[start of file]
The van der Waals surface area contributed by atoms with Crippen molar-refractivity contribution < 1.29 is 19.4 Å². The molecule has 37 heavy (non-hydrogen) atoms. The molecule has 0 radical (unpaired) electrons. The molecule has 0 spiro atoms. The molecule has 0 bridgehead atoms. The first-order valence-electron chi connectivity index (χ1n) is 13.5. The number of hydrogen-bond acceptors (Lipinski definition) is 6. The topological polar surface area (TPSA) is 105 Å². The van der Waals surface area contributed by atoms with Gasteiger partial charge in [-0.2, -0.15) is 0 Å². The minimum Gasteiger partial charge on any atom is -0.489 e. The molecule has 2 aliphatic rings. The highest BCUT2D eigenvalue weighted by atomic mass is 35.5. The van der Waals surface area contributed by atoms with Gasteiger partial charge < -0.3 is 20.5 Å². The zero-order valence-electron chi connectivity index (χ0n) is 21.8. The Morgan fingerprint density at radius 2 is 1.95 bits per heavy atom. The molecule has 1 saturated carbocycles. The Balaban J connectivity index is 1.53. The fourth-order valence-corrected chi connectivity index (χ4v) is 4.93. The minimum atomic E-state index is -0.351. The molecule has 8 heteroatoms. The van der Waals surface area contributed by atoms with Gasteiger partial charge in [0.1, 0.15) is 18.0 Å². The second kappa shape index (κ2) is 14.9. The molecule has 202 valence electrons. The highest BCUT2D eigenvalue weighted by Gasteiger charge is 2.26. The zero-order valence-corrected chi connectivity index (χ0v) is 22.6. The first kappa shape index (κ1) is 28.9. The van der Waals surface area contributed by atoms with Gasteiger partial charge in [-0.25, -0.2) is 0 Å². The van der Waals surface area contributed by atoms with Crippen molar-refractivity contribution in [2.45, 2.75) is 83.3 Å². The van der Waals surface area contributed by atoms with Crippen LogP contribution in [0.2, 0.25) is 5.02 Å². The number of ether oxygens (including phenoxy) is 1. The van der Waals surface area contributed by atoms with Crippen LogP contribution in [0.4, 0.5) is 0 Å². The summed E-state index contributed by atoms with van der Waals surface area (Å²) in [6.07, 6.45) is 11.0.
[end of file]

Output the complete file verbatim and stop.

The van der Waals surface area contributed by atoms with Crippen molar-refractivity contribution < 1.29 is 19.4 Å². The molecule has 37 heavy (non-hydrogen) atoms. The molecule has 0 radical (unpaired) electrons. The molecule has 0 spiro atoms. The molecule has 0 bridgehead atoms. The first-order valence-electron chi connectivity index (χ1n) is 13.5. The number of hydrogen-bond acceptors (Lipinski definition) is 6. The topological polar surface area (TPSA) is 105 Å². The van der Waals surface area contributed by atoms with Gasteiger partial charge in [-0.2, -0.15) is 0 Å². The minimum Gasteiger partial charge on any atom is -0.489 e. The molecule has 2 aliphatic rings. The highest BCUT2D eigenvalue weighted by atomic mass is 35.5. The van der Waals surface area contributed by atoms with Gasteiger partial charge < -0.3 is 20.5 Å². The zero-order valence-electron chi connectivity index (χ0n) is 21.8. The Morgan fingerprint density at radius 2 is 1.95 bits per heavy atom. The molecule has 1 saturated carbocycles. The Balaban J connectivity index is 1.53. The fourth-order valence-corrected chi connectivity index (χ4v) is 4.93. The minimum atomic E-state index is -0.351. The molecule has 8 heteroatoms. The van der Waals surface area contributed by atoms with Gasteiger partial charge in [0.1, 0.15) is 18.0 Å². The second kappa shape index (κ2) is 14.9. The molecule has 202 valence electrons. The highest BCUT2D eigenvalue weighted by Gasteiger charge is 2.26. The zero-order valence-corrected chi connectivity index (χ0v) is 22.6. The first kappa shape index (κ1) is 28.9. The van der Waals surface area contributed by atoms with Gasteiger partial charge in [-0.25, -0.2) is 0 Å². The van der Waals surface area contributed by atoms with Crippen molar-refractivity contribution in [2.45, 2.75) is 83.3 Å². The van der Waals surface area contributed by atoms with Crippen LogP contribution in [0.2, 0.25) is 5.02 Å². The number of ether oxygens (including phenoxy) is 1. The van der Waals surface area contributed by atoms with Crippen LogP contribution in [0.4, 0.5) is 0 Å². The summed E-state index contributed by atoms with van der Waals surface area (Å²) in [6.07, 6.45) is 11.0.